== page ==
Tag Archives: board of directors


By Judy Coffey


A Note about Judy: Currently, Judy is involved with seven boards as chair, member, or advisor. In the span of her community service, her core focus has been on organizations promoting health, well-being, and safety nets for those being served. Her personal motto for involvement is, “Get into action and stay curious about the community around you”. When you speak with Judy about board involvement and leadership, you realize that passion and commitment play a huge role in her decisions about where best to serve. Team Leap is very fortunate to have Judy as an expert in community service and the role model she provides to all of us. Enjoy her wisdom in this article.


In this issue of our newsletter:

  • Exceptional Communication Skills
  • Visionary and Strategic Thinker
  • Strong Leadership Presence
  • Knowledgeable and Committed
  • Governance and Decision-making
  • Relationship Building and Fundraising
  • Ego Management
  • Your Rockstar Opportunity as a Board Member


As the board chair of a large nonprofit organization, I recognize the importance of setting the tone for the board and my time as a visible community representative of the organization.  As the board chair, I form a strong working relationship with the Chief Executive Officer and act as a role model to motivate other board members to honor their commitments to service.



The Rockstar Nonprofit Board Chair


Every nonprofit organization relies on effective leadership to drive its mission forward. The role of the nonprofit board chair is key to ensuring the nonprofit board focuses on strategy and governance and empowers the Executive to drive operations with their staff. The board chair is responsible for guiding the organization strategically while ensuring accountability and sound financial leadership.

Qualities of a strong and impactful nonprofit board chair will demonstrate skills for the organization’s success in the following areas:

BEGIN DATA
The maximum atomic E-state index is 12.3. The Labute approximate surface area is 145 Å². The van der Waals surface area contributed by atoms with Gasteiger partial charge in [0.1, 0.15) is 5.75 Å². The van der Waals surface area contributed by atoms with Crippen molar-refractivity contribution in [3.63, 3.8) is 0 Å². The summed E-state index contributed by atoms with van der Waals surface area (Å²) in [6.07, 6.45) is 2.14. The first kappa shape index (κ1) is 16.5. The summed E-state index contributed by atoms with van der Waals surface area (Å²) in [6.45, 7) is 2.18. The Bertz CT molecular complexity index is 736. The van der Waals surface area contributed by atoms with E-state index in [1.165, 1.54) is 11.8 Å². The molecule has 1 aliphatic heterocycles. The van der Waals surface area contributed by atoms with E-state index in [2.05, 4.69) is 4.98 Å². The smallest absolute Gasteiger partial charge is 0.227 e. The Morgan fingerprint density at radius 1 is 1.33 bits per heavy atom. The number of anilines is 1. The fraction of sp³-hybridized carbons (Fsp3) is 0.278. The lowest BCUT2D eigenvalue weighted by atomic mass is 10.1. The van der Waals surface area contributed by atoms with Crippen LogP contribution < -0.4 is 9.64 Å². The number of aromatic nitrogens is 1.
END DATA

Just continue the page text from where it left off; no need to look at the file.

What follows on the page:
Exceptional Communication Skills
Excellent communicators are critical to fostering collaboration among board members, staff, and external partners. The chair is an open, active listener that encourages dialog, encourages dissension/opposing perspectives, and facilitates discussions that lead to all members being informed decision-makers. As chair, one should effectively represent the organization’s interest to the public, community stakeholders, and potential donors.

Visionary and Strategic Thinker
A strong nonprofit board chair has a clear vision for the organization’s future and can articulate the vision to the board, staff, and stakeholders. They think strategically and consider short- and long-term goals to achieve the vision.  By aligning the organization’s strategic initiatives with its mission, the board chair effectively steers the board toward achieving its objectives.



Strong Leadership Presence
An exceptional board chair inspires others and motivates board members to actively participate in meetings. They create an environment that supports diversity, equity, inclusion, and belonging. Leading with integrity, the board chair gains the trust and respect of the board members and motivates them to contribute their skills and network to the organization.

Knowledgeable and Committed
A solid board chair demonstrates an understanding of the nonprofit sector, including the industry challenges and best practices. The chair invests time and effort to stay informed of the organization’s trends and developments that can impact the organization’s work. They show commitment to the nonprofit’s vision, mission, and values and dedicate their expertise to drive positive change. They also bring their years of leadership experience to mentor the Executive with timely advice, encouragement, and affirming their skills.

Governance and Decision-making
The board chair is critical to ensure the organization operates with strong governance principles and practices. They facilitate the meetings with a transparent and ethical decision-making process, demonstrating respect for diverse viewpoints while maintaining the organization’s integrity.  The chair ensures compliance with legal and regulatory obligations while promoting responsible stewardship of resources.


Relationship Building and Fundraising